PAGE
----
Inside the Studio: A Lesson with David McCall hero

Inside the Studio: A Lesson with David McCall

Posted Monday, July 12th 2021 by David McCall
As one of my first voice teachers used to say, "The study of voice is the study of one's self..."

No one can study breathing, registration, or resonance without unfolding greater truths about one's own feelings, beliefs, and dreams; however, it doesn't happen all at once with trumpets blaring. It's a mindful process, and for some singers it's an act of revolt against some long-held beliefs about themselves and their limits.

I've have had the honor of witnessing the moment singers first begin to crack the veneer of what they think singing has to be, and they start to see the potential of what it can be. 

One particular client has experienced the transformation recently. She is an incredible composer and singer who has been making music regularly her entire life. We'll call her 'Cindy.'

Cindy first sought voice lessons after encountering another singer who seemingly had all the skills Cindy wanted, but Cindy didn't believe that she could attain those skills. She started voice lessons with the hope of just getting a little better. She didn't expect to ever have total control over her voice, rather she was willing to settle for a form of second place.

In our sessions it was common to hear Cindy compare her voice to other singers: "I could never do that;" or "I'm not that kind of singer;" or "my voice can't [fill in the blank.]"

I'm sure you've had those thoughts from time to time as well, and I can't argue with you. When you measure yourself by another person's rubric all you can hope to attain is a second-rate version of what someone else does brilliantly.

Comparison is waste of energy. Every individual is unique with unique talents. Find your passion and live your best life. ― Lailah Gifty Akita

My teaching goal was to nudge her perspective from one of comparison to one of self-focus. After each exercise I would ask, "How did that feel?" 

Initially, Cindy had no bearings whatsoever when it came to how an exercise felt. She would look at me puzzled and say, "I don't know. Fine...?" Then I would follow with "well, did it?" to keep the conversation afloat. I had to be, well, insistent. 

Paying attention to how the exercise feels keeps you, the singer, engaged in the action. When you take a passive role in singing, you welcome all sorts of bad habits. The eyes glaze, the jaw locks, and breathing all but stops. I compare it to a singer leaving the stage to sit in the audience. The singer has left the creative position and started listening to (judging) the sound. Instead, keep your antennae out. Collect data without leaving the singing process:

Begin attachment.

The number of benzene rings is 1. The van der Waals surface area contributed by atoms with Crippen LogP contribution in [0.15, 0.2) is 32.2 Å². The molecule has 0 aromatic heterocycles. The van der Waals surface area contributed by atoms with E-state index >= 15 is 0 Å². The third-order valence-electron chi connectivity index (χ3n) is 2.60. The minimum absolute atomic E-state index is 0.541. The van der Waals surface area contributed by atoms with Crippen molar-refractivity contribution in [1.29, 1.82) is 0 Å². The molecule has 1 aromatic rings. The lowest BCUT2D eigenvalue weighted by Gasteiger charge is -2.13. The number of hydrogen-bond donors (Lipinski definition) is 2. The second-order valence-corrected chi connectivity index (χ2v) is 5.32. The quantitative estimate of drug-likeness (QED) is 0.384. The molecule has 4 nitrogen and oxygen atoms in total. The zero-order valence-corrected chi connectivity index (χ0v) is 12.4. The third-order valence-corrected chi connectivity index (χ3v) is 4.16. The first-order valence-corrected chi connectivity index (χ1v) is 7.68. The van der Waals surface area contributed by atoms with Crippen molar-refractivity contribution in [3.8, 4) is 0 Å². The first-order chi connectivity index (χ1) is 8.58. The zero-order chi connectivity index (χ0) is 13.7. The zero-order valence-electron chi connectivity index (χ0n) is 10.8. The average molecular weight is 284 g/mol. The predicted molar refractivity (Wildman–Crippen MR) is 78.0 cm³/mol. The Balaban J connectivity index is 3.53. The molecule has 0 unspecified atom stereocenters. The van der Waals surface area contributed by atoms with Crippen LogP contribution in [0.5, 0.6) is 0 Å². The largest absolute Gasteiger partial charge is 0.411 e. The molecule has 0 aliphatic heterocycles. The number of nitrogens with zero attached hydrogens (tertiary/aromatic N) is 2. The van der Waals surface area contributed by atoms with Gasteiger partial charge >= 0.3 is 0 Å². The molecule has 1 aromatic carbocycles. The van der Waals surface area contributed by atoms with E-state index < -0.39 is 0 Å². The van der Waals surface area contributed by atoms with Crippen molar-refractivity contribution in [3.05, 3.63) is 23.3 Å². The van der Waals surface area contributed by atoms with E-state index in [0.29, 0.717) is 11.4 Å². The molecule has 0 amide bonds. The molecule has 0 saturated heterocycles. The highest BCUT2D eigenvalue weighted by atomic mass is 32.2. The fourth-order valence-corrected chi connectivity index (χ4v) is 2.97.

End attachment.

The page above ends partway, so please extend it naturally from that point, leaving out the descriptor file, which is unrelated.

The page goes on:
Do you like the way you sound when you're singing this particular exercise or song? 

What aspect of your voice are you enjoying in particular? 

Which range feels the best?

Does it feel uncomfortable in any way? 

Does it sound odd to you? 

Bringing that level of consciousness to your singing changes everything. It puts you, the singer, in control. Suddenly you are actively conducting the experiments with your teacher and taking ownership of your growth using the tools that your teacher is offering you. Perhaps a more accurate name for the vocal studio is the vocal 'laboratory.' 

One of the most powerful lessons in life is to recognize that no one can give you power, and many people don’t want you to have it. You have to find the courage to seize it, own it and hold on! ― Shannon L. Alder

For the first few months of Cindy's lessons, my questions would be met with short answers: "It felt fine" or "I didn't feel anything." Then something changed. Cindy began feeling! Ideas began connecting to other ideas, and the coordinations started coming faster than ever. 

She began leading the conversations about her vocal development. That singer she had heard long ago who had propelled her on this journey was now a distant memory. Instead she was curious about seeking and finding her own limits and adventurous about trying new exercises and sounds. 

Not only is her voice improving but her mindfulness as well. We can now recognize and remove limiting thought patterns more and more easily thanks to rehearsing the skill of staying in the moment. 

Now when Cindy and I meet, she's brimming with ideas and aspirations for her own growth. She's become a remarkable singer because she's taken ownership of her own learning.

Best of all, she even likes how she sounds. Invariably I'll find an email in my inbox from her every week celebrating a success in the recording studio or inquiring about a sound a certain singer can make that she wants to attempt. The comparisons are gone, replaced with experimentation and pride in her ever growing abilities. 

You can dance in the storm. Don't wait for the rain to be over before because it might take too long. You can can do it now. Wherever you are, right now, you can start, right now; this very moment. ― Israelmore Ayivor

David McCall

Senior Voice Teacher, Head of Vocal Development

David has become one of the leading instructors of Contemporary Voice in New York City, with clients ranging from Broadway singers (Billy Elliot, Matilda), Classical and sacred music singers, cantors in New York City Synagogues, to Professional Rock and Pop artists, some of which have toured and been signed to record contracts, appeared on shows like The Voice and American Idol, and performed at venues such as SXSW. Additionally, David has taught as a Master Teacher of Contemporary Voice for the NYSTA Comparative Vocal Pedagogy series.

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